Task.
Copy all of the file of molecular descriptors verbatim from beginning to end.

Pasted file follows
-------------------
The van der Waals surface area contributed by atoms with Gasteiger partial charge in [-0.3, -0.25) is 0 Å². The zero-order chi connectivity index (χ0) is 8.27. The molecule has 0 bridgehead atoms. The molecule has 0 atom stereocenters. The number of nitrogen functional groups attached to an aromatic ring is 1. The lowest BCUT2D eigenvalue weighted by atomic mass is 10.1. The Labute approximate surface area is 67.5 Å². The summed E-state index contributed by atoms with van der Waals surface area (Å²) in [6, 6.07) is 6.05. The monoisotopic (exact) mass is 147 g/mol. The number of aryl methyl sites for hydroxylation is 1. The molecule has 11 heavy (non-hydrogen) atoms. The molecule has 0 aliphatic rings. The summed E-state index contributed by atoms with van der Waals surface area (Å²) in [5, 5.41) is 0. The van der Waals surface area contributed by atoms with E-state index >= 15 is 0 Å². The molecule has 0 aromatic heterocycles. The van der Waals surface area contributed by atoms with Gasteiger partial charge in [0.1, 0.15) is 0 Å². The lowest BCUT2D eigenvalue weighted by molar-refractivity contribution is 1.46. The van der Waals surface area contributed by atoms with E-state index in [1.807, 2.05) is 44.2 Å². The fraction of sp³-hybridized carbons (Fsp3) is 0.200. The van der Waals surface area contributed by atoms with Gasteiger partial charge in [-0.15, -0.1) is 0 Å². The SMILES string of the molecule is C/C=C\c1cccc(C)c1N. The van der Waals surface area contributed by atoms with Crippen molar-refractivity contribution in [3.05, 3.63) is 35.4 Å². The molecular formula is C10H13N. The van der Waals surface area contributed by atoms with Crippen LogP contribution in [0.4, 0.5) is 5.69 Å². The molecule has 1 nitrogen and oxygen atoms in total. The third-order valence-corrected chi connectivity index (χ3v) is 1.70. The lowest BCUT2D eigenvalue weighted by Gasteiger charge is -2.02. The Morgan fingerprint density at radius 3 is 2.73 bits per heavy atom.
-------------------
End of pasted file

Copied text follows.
The van der Waals surface area contributed by atoms with Gasteiger partial charge in [-0.3, -0.25) is 0 Å². The zero-order chi connectivity index (χ0) is 8.27. The molecule has 0 bridgehead atoms. The molecule has 0 atom stereocenters. The number of nitrogen functional groups attached to an aromatic ring is 1. The lowest BCUT2D eigenvalue weighted by atomic mass is 10.1. The Labute approximate surface area is 67.5 Å². The summed E-state index contributed by atoms with van der Waals surface area (Å²) in [6, 6.07) is 6.05. The monoisotopic (exact) mass is 147 g/mol. The number of aryl methyl sites for hydroxylation is 1. The molecule has 11 heavy (non-hydrogen) atoms. The molecule has 0 aliphatic rings. The summed E-state index contributed by atoms with van der Waals surface area (Å²) in [5, 5.41) is 0. The van der Waals surface area contributed by atoms with E-state index >= 15 is 0 Å². The molecule has 0 aromatic heterocycles. The van der Waals surface area contributed by atoms with Gasteiger partial charge in [0.1, 0.15) is 0 Å². The lowest BCUT2D eigenvalue weighted by molar-refractivity contribution is 1.46. The van der Waals surface area contributed by atoms with E-state index in [1.807, 2.05) is 44.2 Å². The fraction of sp³-hybridized carbons (Fsp3) is 0.200. The van der Waals surface area contributed by atoms with Gasteiger partial charge in [-0.15, -0.1) is 0 Å². The SMILES string of the molecule is C/C=C\c1cccc(C)c1N. The van der Waals surface area contributed by atoms with Crippen molar-refractivity contribution in [3.05, 3.63) is 35.4 Å². The molecular formula is C10H13N. The van der Waals surface area contributed by atoms with Crippen LogP contribution in [0.4, 0.5) is 5.69 Å². The molecule has 1 nitrogen and oxygen atoms in total. The third-order valence-corrected chi connectivity index (χ3v) is 1.70. The lowest BCUT2D eigenvalue weighted by Gasteiger charge is -2.02. The Morgan fingerprint density at radius 3 is 2.73 bits per heavy atom.